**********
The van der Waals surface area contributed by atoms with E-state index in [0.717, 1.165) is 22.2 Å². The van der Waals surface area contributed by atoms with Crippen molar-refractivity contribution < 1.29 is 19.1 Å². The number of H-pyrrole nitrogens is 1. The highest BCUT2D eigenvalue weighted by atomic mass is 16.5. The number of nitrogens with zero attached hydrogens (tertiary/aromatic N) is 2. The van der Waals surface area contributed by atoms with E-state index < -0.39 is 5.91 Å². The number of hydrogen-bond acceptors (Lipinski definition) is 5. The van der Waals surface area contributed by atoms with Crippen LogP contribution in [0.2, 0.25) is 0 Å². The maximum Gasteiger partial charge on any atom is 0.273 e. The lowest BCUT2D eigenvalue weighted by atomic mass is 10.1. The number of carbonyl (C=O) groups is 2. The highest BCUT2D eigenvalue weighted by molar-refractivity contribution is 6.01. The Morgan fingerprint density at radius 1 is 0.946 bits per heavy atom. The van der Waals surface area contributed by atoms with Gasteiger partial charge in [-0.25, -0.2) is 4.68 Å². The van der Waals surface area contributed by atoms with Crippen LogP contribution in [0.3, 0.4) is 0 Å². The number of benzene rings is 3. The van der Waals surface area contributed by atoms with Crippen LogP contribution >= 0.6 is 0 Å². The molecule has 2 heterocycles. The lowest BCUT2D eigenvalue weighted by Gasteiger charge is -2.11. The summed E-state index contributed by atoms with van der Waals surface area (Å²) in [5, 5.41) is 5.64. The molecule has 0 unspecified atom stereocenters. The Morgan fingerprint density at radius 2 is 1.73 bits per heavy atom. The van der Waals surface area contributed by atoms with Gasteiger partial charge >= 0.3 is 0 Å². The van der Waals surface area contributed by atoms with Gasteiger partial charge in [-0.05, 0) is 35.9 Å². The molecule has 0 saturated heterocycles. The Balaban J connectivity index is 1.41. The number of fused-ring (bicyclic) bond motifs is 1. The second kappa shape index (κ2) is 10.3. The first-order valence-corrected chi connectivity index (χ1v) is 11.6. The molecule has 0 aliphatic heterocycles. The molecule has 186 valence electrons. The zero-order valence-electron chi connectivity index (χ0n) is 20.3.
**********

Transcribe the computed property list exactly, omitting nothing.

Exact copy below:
The van der Waals surface area contributed by atoms with E-state index in [0.717, 1.165) is 22.2 Å². The van der Waals surface area contributed by atoms with Crippen molar-refractivity contribution < 1.29 is 19.1 Å². The number of H-pyrrole nitrogens is 1. The highest BCUT2D eigenvalue weighted by atomic mass is 16.5. The number of nitrogens with zero attached hydrogens (tertiary/aromatic N) is 2. The van der Waals surface area contributed by atoms with E-state index < -0.39 is 5.91 Å². The number of hydrogen-bond acceptors (Lipinski definition) is 5. The van der Waals surface area contributed by atoms with Crippen LogP contribution in [0.2, 0.25) is 0 Å². The maximum Gasteiger partial charge on any atom is 0.273 e. The lowest BCUT2D eigenvalue weighted by atomic mass is 10.1. The number of carbonyl (C=O) groups is 2. The highest BCUT2D eigenvalue weighted by molar-refractivity contribution is 6.01. The Morgan fingerprint density at radius 1 is 0.946 bits per heavy atom. The van der Waals surface area contributed by atoms with Gasteiger partial charge in [-0.25, -0.2) is 4.68 Å². The van der Waals surface area contributed by atoms with Crippen LogP contribution in [0.3, 0.4) is 0 Å². The number of benzene rings is 3. The van der Waals surface area contributed by atoms with Crippen LogP contribution >= 0.6 is 0 Å². The molecule has 2 heterocycles. The lowest BCUT2D eigenvalue weighted by Gasteiger charge is -2.11. The summed E-state index contributed by atoms with van der Waals surface area (Å²) in [5, 5.41) is 5.64. The molecule has 0 unspecified atom stereocenters. The Morgan fingerprint density at radius 2 is 1.73 bits per heavy atom. The van der Waals surface area contributed by atoms with Gasteiger partial charge >= 0.3 is 0 Å². The van der Waals surface area contributed by atoms with Gasteiger partial charge in [-0.05, 0) is 35.9 Å². The molecule has 0 saturated heterocycles. The Balaban J connectivity index is 1.41. The number of fused-ring (bicyclic) bond motifs is 1. The second kappa shape index (κ2) is 10.3. The first-order valence-corrected chi connectivity index (χ1v) is 11.6. The molecule has 0 aliphatic heterocycles. The molecule has 186 valence electrons. The zero-order valence-electron chi connectivity index (χ0n) is 20.3.